Genealogytrails Harrison County, Missouri
Politcal  News and Tid-Bits

A Methodist Clergyman Imprisoned for Speaking against Slavery

Source: St. Cloud Democrat, April 5, 1860
Transcribed by: M.Beery

We have to-day to add another to the already long catalogue of outrageous on the liberty of speech, committed in behalf of slavery.
Rev. Mr. Howe, a Methodist clergyman in Harrison County, Missouri, was challenged by a Kentuckian neighbor to debate the slavery question.  He accepted the challenge in good faith, and the debate took place, with no unusual circumstances, about six miles from Bethany, the county seat.  Immediately afterwards Mr. Howe was arrested.  A man owning $3,000.00 worth of slaves had made affidavit that he was an "abolitionist", and demanded his incarceration in the Penitentiary.  A prosecution so evidently malicious and absurd, did not alarm Mr. Howe until after his return to town, when he found that all the lawyers with one exception, had combined to refuse to defend him.  Out of this combination were selected W.G. Lewis, Circuit Attorney, and J.W. Wyatt to conduct the prosecution.  The one exception was O.L. Abbott, Esq. a native of this State and a graduate of the Albany Law School.  He undertook Mr. Howe's defense but was allowed no time for preparation.  Notwithstanding he offered in behalf of the prisoner, any amount of bail, and asked that the examination might be postponed; he was compelled to go on immediately, without having had an hour's time to ascertain the nature of the case, to obtain evidence, and that too in regard to an offence hitherto unknown in the records of crime!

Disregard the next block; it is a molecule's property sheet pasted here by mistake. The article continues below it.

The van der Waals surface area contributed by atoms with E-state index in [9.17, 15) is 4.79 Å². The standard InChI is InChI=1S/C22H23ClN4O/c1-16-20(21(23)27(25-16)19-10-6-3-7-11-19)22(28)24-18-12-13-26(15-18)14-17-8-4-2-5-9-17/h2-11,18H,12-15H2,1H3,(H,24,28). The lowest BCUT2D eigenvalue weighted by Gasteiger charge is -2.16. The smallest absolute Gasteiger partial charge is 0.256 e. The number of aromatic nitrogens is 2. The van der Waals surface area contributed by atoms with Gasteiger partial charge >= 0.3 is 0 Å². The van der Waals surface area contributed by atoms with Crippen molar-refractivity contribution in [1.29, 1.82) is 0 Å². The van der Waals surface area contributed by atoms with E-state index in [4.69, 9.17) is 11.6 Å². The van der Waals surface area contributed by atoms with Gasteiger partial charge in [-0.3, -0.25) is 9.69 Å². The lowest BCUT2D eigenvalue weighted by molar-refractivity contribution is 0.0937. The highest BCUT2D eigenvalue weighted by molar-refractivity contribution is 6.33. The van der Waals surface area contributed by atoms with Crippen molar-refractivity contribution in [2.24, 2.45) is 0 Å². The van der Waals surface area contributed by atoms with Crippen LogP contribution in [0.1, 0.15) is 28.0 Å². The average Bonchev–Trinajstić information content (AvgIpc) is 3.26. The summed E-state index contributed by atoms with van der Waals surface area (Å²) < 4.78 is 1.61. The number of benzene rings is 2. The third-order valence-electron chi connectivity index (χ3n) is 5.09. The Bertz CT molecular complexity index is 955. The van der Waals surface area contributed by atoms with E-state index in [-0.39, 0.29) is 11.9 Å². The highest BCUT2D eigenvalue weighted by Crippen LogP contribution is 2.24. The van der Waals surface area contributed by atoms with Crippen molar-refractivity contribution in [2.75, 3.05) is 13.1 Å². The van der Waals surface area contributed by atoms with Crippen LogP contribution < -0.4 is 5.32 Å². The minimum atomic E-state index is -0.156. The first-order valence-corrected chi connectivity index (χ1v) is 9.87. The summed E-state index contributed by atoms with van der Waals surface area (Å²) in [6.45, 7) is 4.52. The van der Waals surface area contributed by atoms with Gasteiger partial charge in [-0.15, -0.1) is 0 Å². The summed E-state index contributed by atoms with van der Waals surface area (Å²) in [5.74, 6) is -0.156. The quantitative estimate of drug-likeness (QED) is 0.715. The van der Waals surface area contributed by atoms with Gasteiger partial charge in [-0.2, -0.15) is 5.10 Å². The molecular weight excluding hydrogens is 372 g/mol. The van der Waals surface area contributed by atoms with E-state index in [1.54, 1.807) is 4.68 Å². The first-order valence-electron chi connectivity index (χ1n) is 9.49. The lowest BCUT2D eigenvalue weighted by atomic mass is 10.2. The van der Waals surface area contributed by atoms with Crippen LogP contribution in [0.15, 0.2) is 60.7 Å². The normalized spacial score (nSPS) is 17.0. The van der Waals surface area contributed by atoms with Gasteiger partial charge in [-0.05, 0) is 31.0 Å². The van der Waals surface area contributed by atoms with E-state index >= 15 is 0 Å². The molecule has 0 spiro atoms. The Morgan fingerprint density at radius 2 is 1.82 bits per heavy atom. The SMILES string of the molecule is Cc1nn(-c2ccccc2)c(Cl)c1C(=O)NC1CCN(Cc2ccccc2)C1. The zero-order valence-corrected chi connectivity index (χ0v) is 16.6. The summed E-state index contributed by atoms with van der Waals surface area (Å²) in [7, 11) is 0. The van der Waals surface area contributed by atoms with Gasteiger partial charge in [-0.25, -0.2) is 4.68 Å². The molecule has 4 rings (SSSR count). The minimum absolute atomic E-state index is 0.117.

During the examination the court sustained every objection made by the prosecuting attorneys to question which were all important to the interests of the defence.  The defenant was required to produce all the testimoney in his behalf in court at midnight.  At one o'clock however, the Judge, for his own convenance, having other business coming on in the morning, consented to postpone it for two days.  In the meantime all the influences that could be extended to embarass the defense were resorted to.

When the trial was resumed, the town was filled with people from all parts of the country.  The large court room was densely crowded.  The evidence closed late in the afternoon.  Mr. Abbott summed up his case, assisted, since no lawyer would assist him, by Rev. John S. Allen, who though a slaveholder himself, was not willing to see his town disgraced by such tyranny against free speech.  Judge Lewis followed in a fanatical, pro-slavery tirade against the prisoner, his counsel, "incendiaries" and "abolitionists" in general, and the case was submitted for decision.

That decision will be looked for with interest, even at this distance from the scene.  The crime with which Mr. Howe is charged is defined as "uttering words, the tendency of which is to excite any slave to insolence and insubordiantion," [Missouri R.S., vol.1, page 536.]  although it was shown on evidence that there was not a negro bond or free, within two miles of the place of debate!  The penalty for this offence is five years' imprisonment at hard labor in the penitentiary.

During and since the trial, threats have been freely made to  "tar and feathers" against the prisoners counsel, and various attempts made to intimidate and drive him from the place- Albany Journal


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